“Architectural Visions of Chicago” studies the vast amount of unbuilt, visionary architectural and urban project for the city.
The unbuilt visionary projects for the city of Chicago have proved to be of particular importance for the architectural discourse. Don’t we all know more about Loos’ Tribune tower entry than the building that was actually constructed? This catalog is the beginning of a research project to collect, record, compare, analyze, and extrapolate these architectural dreams. Amongst the vast amount of visionary proposals, twenty-two were selected that span across the 20th century and cover multiple scales from building proposals to urban plans. All of the projects were reconstructed through drawings from a limited set of information (sometimes only a single sketch). Some schemes are well known but not well documented, while others had disappeared from the architectural consciousness and are here reintroduced into the discourse through drawings, programmatic analysis, and historical and contemporary references. Therefore, the catalog functions simultaneously as a collection and invention of evidences – a constructive and opportunistic re-inhabitation of these visions. Ultimately, the catalog is a directory of ideas, ideas of how to engage the city.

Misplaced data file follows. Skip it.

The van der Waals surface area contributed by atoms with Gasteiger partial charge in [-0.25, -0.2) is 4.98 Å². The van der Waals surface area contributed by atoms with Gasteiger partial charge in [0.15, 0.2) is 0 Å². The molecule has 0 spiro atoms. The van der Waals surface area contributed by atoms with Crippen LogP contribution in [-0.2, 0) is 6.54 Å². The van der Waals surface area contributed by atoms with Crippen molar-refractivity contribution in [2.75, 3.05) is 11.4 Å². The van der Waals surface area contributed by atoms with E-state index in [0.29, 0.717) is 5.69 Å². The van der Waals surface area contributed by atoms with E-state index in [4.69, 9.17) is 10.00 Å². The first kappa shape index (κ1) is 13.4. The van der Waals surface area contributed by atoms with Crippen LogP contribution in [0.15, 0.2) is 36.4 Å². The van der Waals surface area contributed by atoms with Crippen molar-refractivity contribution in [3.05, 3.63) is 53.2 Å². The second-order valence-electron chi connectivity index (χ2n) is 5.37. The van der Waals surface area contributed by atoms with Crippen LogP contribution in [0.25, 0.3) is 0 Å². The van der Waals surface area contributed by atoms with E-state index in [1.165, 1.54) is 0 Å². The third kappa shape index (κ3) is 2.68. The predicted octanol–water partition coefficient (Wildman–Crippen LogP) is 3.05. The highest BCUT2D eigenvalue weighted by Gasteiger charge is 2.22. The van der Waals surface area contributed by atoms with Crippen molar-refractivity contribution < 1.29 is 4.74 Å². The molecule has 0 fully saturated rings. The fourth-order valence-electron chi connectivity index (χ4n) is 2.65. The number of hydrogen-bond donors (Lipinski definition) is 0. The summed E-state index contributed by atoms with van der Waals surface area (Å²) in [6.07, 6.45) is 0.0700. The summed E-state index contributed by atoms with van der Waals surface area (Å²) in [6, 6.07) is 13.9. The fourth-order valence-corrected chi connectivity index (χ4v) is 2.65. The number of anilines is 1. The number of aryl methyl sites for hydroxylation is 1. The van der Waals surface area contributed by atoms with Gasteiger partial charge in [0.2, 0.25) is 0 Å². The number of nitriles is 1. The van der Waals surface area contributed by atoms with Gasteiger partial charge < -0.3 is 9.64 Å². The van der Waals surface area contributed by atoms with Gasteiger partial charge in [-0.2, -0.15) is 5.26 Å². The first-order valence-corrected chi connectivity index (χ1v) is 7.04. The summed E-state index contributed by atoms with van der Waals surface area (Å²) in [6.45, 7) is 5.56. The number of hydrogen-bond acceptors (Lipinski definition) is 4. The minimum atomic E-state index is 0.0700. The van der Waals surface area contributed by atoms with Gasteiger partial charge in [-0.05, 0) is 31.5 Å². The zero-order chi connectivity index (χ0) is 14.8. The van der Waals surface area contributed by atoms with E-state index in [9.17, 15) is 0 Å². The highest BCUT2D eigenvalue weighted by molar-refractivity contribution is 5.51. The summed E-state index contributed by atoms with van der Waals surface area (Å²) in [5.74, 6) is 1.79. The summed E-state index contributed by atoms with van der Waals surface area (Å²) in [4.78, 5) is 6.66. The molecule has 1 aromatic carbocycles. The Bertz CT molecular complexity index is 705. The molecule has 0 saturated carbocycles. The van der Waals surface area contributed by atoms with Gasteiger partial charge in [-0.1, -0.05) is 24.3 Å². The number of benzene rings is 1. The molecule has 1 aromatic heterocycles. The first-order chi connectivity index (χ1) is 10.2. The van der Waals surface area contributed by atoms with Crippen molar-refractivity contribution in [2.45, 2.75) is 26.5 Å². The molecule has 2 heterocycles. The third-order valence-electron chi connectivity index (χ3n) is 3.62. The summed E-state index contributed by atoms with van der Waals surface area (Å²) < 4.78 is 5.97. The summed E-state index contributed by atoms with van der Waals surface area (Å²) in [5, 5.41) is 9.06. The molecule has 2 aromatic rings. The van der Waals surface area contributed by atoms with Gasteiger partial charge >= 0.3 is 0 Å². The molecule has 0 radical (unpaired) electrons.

Drawings excerpt: (l-r) Greg Lynn, Stranded Sears Tower, 1992; Bertrand Goldberg, Floating World’s Fair ’92, 1984; Stanley Tigerman, Urban Matix, 1967; Stanley Tigerman, Instant City, 1966.
Comparative timeline of visionary projects for Chicago by size, program, and media exposure:
Credit: Eric Hoffman, Cole Monaghan, Evgeniya Plotnikova, Andrew Santa-Lucia, Julia Sedlock; UIC Eisenschmidt Seminar (Visionary Cities Project)